Abu Dhabi Company Reinvents Itself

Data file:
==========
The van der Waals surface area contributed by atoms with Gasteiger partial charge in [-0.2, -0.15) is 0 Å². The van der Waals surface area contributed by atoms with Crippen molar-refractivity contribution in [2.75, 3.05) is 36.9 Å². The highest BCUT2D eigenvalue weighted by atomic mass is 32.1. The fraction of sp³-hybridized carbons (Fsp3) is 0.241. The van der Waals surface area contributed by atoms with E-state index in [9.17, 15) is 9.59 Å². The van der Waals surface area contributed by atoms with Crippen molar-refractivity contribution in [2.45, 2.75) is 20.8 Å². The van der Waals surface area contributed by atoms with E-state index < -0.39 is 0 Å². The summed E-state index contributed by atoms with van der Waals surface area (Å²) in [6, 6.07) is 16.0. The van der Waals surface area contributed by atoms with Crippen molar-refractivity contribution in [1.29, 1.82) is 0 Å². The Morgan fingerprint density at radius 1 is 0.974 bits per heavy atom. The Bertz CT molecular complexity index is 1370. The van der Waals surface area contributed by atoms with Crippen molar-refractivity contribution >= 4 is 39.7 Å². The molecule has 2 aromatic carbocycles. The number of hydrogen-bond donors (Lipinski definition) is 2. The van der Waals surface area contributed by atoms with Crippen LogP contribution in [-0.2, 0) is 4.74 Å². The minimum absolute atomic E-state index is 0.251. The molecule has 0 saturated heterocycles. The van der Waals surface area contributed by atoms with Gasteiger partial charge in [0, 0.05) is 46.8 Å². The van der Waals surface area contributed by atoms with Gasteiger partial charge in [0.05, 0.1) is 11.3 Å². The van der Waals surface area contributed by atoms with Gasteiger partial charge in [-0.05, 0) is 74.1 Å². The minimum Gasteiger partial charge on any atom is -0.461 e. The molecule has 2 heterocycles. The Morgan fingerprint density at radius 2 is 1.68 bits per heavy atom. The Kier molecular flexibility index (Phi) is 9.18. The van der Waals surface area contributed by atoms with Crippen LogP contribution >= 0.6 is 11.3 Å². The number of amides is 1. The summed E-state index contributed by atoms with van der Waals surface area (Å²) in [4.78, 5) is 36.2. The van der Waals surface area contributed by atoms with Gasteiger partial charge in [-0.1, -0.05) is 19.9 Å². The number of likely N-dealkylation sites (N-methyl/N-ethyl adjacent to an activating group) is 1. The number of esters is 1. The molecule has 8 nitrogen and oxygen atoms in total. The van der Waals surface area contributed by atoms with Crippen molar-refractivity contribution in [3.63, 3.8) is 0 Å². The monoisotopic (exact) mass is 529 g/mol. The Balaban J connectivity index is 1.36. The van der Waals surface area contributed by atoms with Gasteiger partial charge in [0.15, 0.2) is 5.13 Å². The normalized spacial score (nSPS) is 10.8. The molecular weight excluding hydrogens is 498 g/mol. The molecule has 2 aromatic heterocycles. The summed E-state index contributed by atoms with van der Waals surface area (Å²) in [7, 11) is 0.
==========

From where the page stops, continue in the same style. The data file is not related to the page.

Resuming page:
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Abu Dhabi’s Taqa is moving swiftly to reinvent itself as a utility-focused company while moving away from fossil fuels. It serves as a useful example of a company making somewhat of a dramatic pivot in its business model rather than pursuing more incremental changes. Set up in 2005 at a time of rising oil prices, Abu Dhabi stock market-listed Taqa quickly began to expand across the globe, acquiring oil and gas assets in Canada, the US, the UK, Netherlands and Asia, along with power and water assets in Africa. But the spending spree left the company with a $24 billion debt pile 10 years later, forcing it to restructure and sell some oil assets. More recently, Taqa’s strategy has focused on becoming a utility-focused player, viewing energy transition pressures as an opportunity for further growth. “Our future is as a utility business with a large, regulated asset base and long-term contracted generation plants at its core,” Taqa CEO Jasim Husain Thabet tells Energy Intelligence. Thabet was appointed CEO a year ago when state-owned Abu Dhabi Power Corp. (ADPower) and Taqa merged to create one of the largest utilities in the wider region, with total assets worth around $51 billion at the end of 2020. As part of the deal, ADPower transferred most of its power and water generation, transmission and distribution assets to Taqa in return for shares (EIF Feb.5'20). Earlier this year, Taqa unveiled its 2030 sustainability strategy that involves curbing its exposure to oil and gas while expanding in power generation, seawater desalination and renewable energies (IOD Mar.25'21). The rationale is simple, Thabet said: “In the United Arab Emirates and around the world, we are witnessing the energy transition and decarbonization of how we live and operate." Utility-Focused Growth Taqa is developing the world’s largest solar power project, the 2 gigawatt Al-Dhafra solar photovoltaic (PV) scheme in Abu Dhabi, as part of its broader plans to build out its renewables capacity. Late last year, the utility and its partners -- Abu Dhabi’s Masdar, France’s EDF and China’s JinkoPower -- reached financial close on the project (NE Dec.24'20). Presently, Taqa has 23 GW of mostly gas-fired power generation capacity and 913 million gallons per day of water desalination capacity, and its oil and gas business produced 118 million barrels of oil equivalent per day in 2020. Taqa is now “focused on using this asset base and cash flow to support our growth strategy, which is focused on our utility business in the UAE and internationally," Thabet said. Energy Transition Is 'Good Business' Energy transition and environmental, social and governance issues have become focus areas under its 2030 strategy -- in line with Abu Dhabi’s broader clean energy ambitions. But reducing emissions while meeting demand, of course, poses obstacles. “The challenge is that energy transition requires time and pragmatism, as alongside our responsibility to reduce emissions is also the responsibility to continue to provide the energy and water people need,” Thabet said. Even with an investment push into more renewables and energy-efficient water production, Taqa sees conventional sources still playing an important role for some time. This is prompting Taqa to place a greater focus on optimization to ensure existing operations are as efficient and clean as possible, Thabet added. In this vein, the company’s first sustainability report, to be published later this year, will help the company identify targets to reduce greenhouse gas emissions, among other related topics. Portfolio Growth Plans Going forward, Taqa is committed to growing its power generation portfolio from 18 GW to 30 GW in the UAE and adding up to 15 GW globally. Renewable energy and solar PV in particular are projected to comprise 30% of the company’s portfolio by 2030, from 5% currently. Thabet also recognizes the importance of demand-side management, recently highlighted in the much-discussed International Energy Agency Net Zero scenario (NE Jun.10'21). “We plan to grow new services in this space to enable the public and private entities to realize energy efficiencies,” he said. To support its plans in the Abu Dhabi home market, Taqa has entered partnerships with key state players such as Abu Dhabi National Oil Co. and offtaker Emirates Water and Electricity Co. to “bring together the strengths and expertise across the value chain to maximize growth and potential,” Thabet said. Yousra Samaha, Dubai

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